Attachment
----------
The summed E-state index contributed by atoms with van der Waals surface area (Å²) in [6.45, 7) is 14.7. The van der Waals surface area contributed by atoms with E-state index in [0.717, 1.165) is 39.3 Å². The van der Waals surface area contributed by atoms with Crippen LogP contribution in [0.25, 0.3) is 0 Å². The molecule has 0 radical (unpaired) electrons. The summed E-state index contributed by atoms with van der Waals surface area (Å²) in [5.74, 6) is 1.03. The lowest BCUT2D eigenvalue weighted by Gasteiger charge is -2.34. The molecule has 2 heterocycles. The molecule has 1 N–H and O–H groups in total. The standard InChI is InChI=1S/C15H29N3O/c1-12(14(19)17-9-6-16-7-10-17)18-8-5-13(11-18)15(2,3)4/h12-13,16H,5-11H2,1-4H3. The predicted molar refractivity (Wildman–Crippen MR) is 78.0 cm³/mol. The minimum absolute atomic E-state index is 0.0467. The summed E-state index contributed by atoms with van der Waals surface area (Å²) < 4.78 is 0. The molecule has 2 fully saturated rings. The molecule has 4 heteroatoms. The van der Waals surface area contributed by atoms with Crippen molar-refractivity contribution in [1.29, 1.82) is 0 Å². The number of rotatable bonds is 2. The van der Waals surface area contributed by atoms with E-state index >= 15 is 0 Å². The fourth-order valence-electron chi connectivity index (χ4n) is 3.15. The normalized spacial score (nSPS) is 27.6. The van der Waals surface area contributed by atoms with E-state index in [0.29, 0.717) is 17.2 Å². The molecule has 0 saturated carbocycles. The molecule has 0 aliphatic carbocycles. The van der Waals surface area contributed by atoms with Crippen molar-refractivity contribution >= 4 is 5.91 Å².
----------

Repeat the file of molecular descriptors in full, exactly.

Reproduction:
The summed E-state index contributed by atoms with van der Waals surface area (Å²) in [6.45, 7) is 14.7. The van der Waals surface area contributed by atoms with E-state index in [0.717, 1.165) is 39.3 Å². The van der Waals surface area contributed by atoms with Crippen LogP contribution in [0.25, 0.3) is 0 Å². The molecule has 0 radical (unpaired) electrons. The summed E-state index contributed by atoms with van der Waals surface area (Å²) in [5.74, 6) is 1.03. The lowest BCUT2D eigenvalue weighted by Gasteiger charge is -2.34. The molecule has 2 heterocycles. The molecule has 1 N–H and O–H groups in total. The standard InChI is InChI=1S/C15H29N3O/c1-12(14(19)17-9-6-16-7-10-17)18-8-5-13(11-18)15(2,3)4/h12-13,16H,5-11H2,1-4H3. The predicted molar refractivity (Wildman–Crippen MR) is 78.0 cm³/mol. The minimum absolute atomic E-state index is 0.0467. The summed E-state index contributed by atoms with van der Waals surface area (Å²) < 4.78 is 0. The molecule has 2 fully saturated rings. The molecule has 4 heteroatoms. The van der Waals surface area contributed by atoms with Crippen molar-refractivity contribution in [1.29, 1.82) is 0 Å². The number of rotatable bonds is 2. The van der Waals surface area contributed by atoms with E-state index >= 15 is 0 Å². The fourth-order valence-electron chi connectivity index (χ4n) is 3.15. The normalized spacial score (nSPS) is 27.6. The van der Waals surface area contributed by atoms with E-state index in [0.29, 0.717) is 17.2 Å². The molecule has 0 saturated carbocycles. The molecule has 0 aliphatic carbocycles. The van der Waals surface area contributed by atoms with Crippen molar-refractivity contribution >= 4 is 5.91 Å².